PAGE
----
Ukraine's national energy grid could soon collapse, plunging millions of people into a humanitarian crisis this winter, an aid organization has warned.

In its eighth missile attack in eight weeks, Russia hit infrastructure on Monday causing power outages, as authorities said half of the Kyiv region would be without electricity in the coming days. Overnight on Monday, more missiles hit critical infrastructure near the southern city of Zaporizhzhya, officials said.

With an estimated 50 percent of Ukraine's energy infrastructure damaged due to continuous Russian missile strikes, Mercy Corps has said that the country's "entire national grid could collapse within weeks if the attacks continue."

A woman outside buildings damaged by last week’s missile attack on December 5, 2022 in Vyshhorod, Ukraine. There are fears that strikes on infrastructure could cause a collapse in the Ukraine's energy grid. Jeff J Mitchell/Getty Images

Winter temperatures in Ukraine often range from 27 F to minus 4 F, and the NGO said that the country's cities "will become almost unliveable over the next four months."

"What we fear is that, given the pattern appears and the intensity of the air attacks, and their focus on critical civilian infrastructure, like the power grid, that at some point, if they keep up this pace over the next several weeks, the grid will face a situation of critical mass failure," said Michael Young, the Mercy Corps Ukraine response director.

"By that, we mean facing power outages of not just hours or days, but potentially weeks," he told Newsweek from Kyiv.

He said while the outages condemn millions to a winter of freezing darkness, they also have other significant knock-on effects, stopping industrial facilities from functioning, which worsens unemployment.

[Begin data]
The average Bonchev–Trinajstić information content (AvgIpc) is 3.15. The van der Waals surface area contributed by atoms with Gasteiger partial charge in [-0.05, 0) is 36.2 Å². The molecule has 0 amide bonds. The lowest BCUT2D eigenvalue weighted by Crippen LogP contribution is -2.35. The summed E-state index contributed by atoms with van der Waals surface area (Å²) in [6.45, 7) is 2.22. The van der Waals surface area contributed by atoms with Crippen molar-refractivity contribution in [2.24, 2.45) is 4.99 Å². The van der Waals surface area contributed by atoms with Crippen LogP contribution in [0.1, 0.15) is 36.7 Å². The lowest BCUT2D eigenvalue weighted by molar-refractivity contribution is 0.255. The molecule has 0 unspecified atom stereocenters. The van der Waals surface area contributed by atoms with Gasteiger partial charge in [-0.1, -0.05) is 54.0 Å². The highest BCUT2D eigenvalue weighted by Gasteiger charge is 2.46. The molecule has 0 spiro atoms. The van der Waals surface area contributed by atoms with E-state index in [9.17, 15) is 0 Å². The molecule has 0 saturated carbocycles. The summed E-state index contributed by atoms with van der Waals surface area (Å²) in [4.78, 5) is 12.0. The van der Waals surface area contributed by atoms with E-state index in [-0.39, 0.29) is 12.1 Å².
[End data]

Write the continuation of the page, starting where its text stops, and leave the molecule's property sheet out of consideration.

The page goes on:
Businesses operating on generators during partial blackouts will also have to increase prices to cover their costs, adding to the burden for people trying feed themselves.

Mercy Corps has a cash assistance program that is heavily dependent on a bank system reliant on a functioning energy supply, so that people can withdraw money.

"Everything is interconnected. The ability of hospitals and clinics to keep running, to keep vaccines cool, to keep medicines stored. Food storage, supply chains, all of these depend upon a dependable power supply," he added.

Following Monday's attacks, the head of national electricity provider Ukrenergo, Volodymyr Kudrytskyi, said he had "no doubt" that Russia's military "had consulted with" Russian power engineers before the missiles were fired.

Ukraine's office of the prosecutor general reported on November 16 that Russia had carried out 92 attacks on Ukraine's energy infrastructure in October and November.

Human Rights Watch said on Monday that Russian forces' targeting of energy infrastructure was aimed at provoking "terror among the population in violation of the laws of war."

Senior Ukraine researcher at Human Rights Watch Yulia Gorbunova warned that "conditions will become more life-threatening while Russia seems intent on making life untenable for as many Ukrainian civilians as possible."

Newsweek has contacted Ukrenergo and the Russian foreign ministry for comment.